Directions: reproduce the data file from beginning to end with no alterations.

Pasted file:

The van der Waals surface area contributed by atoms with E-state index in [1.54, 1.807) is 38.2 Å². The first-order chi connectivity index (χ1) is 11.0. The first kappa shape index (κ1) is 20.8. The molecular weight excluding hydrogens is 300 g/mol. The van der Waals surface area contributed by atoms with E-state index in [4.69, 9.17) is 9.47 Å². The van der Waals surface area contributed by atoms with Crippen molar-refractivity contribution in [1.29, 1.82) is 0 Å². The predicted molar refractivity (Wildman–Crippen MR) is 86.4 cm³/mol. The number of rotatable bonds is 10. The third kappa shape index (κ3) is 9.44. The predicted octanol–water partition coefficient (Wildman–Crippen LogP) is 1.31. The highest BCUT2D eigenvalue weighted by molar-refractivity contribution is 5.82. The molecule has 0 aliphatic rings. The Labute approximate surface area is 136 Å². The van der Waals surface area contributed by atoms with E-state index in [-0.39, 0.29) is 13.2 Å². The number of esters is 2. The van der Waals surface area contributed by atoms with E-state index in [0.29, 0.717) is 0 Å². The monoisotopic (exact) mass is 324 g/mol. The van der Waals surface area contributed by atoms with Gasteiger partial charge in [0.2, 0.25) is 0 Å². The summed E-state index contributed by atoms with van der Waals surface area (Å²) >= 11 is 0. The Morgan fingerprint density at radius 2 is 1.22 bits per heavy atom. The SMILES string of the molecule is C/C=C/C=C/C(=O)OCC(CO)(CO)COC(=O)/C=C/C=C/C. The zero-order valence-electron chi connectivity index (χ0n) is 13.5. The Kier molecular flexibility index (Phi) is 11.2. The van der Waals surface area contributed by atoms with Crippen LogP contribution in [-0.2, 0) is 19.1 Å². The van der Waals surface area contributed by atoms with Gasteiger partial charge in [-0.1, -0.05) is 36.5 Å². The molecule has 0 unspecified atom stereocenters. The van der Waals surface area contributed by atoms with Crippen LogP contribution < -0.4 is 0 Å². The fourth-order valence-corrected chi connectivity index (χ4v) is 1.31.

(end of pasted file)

The van der Waals surface area contributed by atoms with E-state index in [1.54, 1.807) is 38.2 Å². The first-order chi connectivity index (χ1) is 11.0. The first kappa shape index (κ1) is 20.8. The molecular weight excluding hydrogens is 300 g/mol. The van der Waals surface area contributed by atoms with E-state index in [4.69, 9.17) is 9.47 Å². The van der Waals surface area contributed by atoms with Crippen molar-refractivity contribution in [1.29, 1.82) is 0 Å². The predicted molar refractivity (Wildman–Crippen MR) is 86.4 cm³/mol. The number of rotatable bonds is 10. The third kappa shape index (κ3) is 9.44. The predicted octanol–water partition coefficient (Wildman–Crippen LogP) is 1.31. The highest BCUT2D eigenvalue weighted by molar-refractivity contribution is 5.82. The molecule has 0 aliphatic rings. The Labute approximate surface area is 136 Å². The van der Waals surface area contributed by atoms with E-state index in [-0.39, 0.29) is 13.2 Å². The number of esters is 2. The van der Waals surface area contributed by atoms with E-state index in [0.29, 0.717) is 0 Å². The monoisotopic (exact) mass is 324 g/mol. The van der Waals surface area contributed by atoms with Gasteiger partial charge in [0.2, 0.25) is 0 Å². The summed E-state index contributed by atoms with van der Waals surface area (Å²) >= 11 is 0. The Morgan fingerprint density at radius 2 is 1.22 bits per heavy atom. The SMILES string of the molecule is C/C=C/C=C/C(=O)OCC(CO)(CO)COC(=O)/C=C/C=C/C. The zero-order valence-electron chi connectivity index (χ0n) is 13.5. The Kier molecular flexibility index (Phi) is 11.2. The van der Waals surface area contributed by atoms with Crippen LogP contribution in [-0.2, 0) is 19.1 Å². The van der Waals surface area contributed by atoms with Gasteiger partial charge in [-0.1, -0.05) is 36.5 Å². The molecule has 0 unspecified atom stereocenters. The van der Waals surface area contributed by atoms with Crippen LogP contribution < -0.4 is 0 Å². The fourth-order valence-corrected chi connectivity index (χ4v) is 1.31.